Key tips for mapping customer personas and journeys

Having covered Step 1 ‘Securing Executive Sponsorship & Educating the Business' and Step 2 'Sharpening Market Segmentation' of our digital go-to-market roadmap, today's post will explore the next step -  'Mapping Personas & Buyer Journeys'. I’ll discuss how mapping each individual customer persona and buyer journey against your priority market segments can help you gain a deeper understanding of customer behavior, preferences and values.

‘Operationally Pivot to Customer’ is stage one of our digital go-to-market transformation roadmap and consists of six important steps to navigate as you move towards genuine customer-centricity.


map personas and buyer journeys

By now you will have addressed the challenge of securing buy-in from leaders, staff and stakeholders, and clearly defined your priority market segments (sweet spots). The next step is to understand what your customer's needs and preferences are.

Today’s post will focus on step three:

Step 3 - Map Personas and Buyer Journeys

To deliver the experience customers now demand, a deeper understanding of how they buy and what they want is required. A subtle, yet critical mind-set shift needs to take place across the business: It is no longer about how we drive customers through the sales process, but about understanding how customers buy, and then facilitating and supporting this process in a cohesive way. To make this shift, you need to have an intimate understanding of your key buyer personas and each of their buying journeys. What drives their perception of value? What are their needs at each stage of the buyer’s journey? What are their content and channel preferences?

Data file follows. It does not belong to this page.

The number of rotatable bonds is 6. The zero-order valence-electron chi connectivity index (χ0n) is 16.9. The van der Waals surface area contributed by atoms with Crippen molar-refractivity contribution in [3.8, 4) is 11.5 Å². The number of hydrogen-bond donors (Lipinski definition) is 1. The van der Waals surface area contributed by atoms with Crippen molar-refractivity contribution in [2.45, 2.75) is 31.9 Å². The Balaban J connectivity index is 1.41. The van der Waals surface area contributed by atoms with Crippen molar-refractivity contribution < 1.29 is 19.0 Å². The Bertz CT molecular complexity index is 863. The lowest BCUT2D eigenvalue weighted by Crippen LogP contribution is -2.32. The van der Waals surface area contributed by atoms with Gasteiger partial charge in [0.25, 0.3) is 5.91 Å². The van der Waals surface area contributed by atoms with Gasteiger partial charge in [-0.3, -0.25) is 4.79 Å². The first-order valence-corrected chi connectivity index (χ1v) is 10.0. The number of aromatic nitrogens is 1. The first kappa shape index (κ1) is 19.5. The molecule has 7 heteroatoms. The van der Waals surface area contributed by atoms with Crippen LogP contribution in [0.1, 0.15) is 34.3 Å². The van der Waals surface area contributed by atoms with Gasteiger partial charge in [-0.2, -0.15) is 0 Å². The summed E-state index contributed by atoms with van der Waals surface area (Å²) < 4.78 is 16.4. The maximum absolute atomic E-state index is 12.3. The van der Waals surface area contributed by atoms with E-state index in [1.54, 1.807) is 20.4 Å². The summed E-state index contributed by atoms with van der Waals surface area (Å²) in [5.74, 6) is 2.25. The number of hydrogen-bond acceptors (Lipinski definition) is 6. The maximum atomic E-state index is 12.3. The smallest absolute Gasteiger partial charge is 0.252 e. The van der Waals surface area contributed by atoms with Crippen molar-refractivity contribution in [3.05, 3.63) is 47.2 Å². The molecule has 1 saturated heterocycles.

Answers to these questions will form the foundation for all marketing and sales execution disciplines:

1. Develop Your Ideal Customer Profile

Once marketing and sales are fully aligned behind your market ‘sweet spots’, you will need to build out a new level of specificity to define exactly what an attractive account looks like. Profiling accounts against the following criteria can help you find your ideal targets:

  • Size - are they big enough? Assessing the potential revenue and number of transactions or deal size of your prospects can help determine this.

  • Attractiveness - do we want them? This will vary dramatically amongst different organisations as it depends on what is important to them. Consider a prospect’s risk profile, decision-making structure, budget and geography.

  • Probability - can we win them? This too will vary by business, but there are some general questions you can ask to help determine probability. Are they accessible? Can we tolerate the required sales cycle time?

2. Build Buyer Personas and Journeys

A common temptation when defining buyer personas and journeys is to make assumptions about customer needs, resulting in a range of biases becoming embedded in your outputs. Given your personas will form the backbone of relevance across all marketing and sales activity, it is critical that the fully-fledged perspective shift is made from an ‘inside-out’ organisational view, to an ‘outside-in’ customer view. Speak to as many customers as possible and incorporate a wide range of sources to ensure your buyer understanding is neutral and complete.

3. Engage Those on the Frontline

Whilst speaking with customers is priority one, talking to sales and service staff, who interact with customers ‘day-in day-out’ is also key. A ‘one liner’ which has been honed by a salesperson for years could become the title of your next content blockbuster. Distribute your personas and journeys across the business and make these living documents which are continually renewed and enhanced.

What's Next?

Now that you have gained a deeper understanding into your buyer personas and journeys, you can start mapping out what content is needed at each stage. Our next post will concentrate on step 4, developing a content strategy to ‘cut through’ and facilitate progression.

Worded by Chris Horn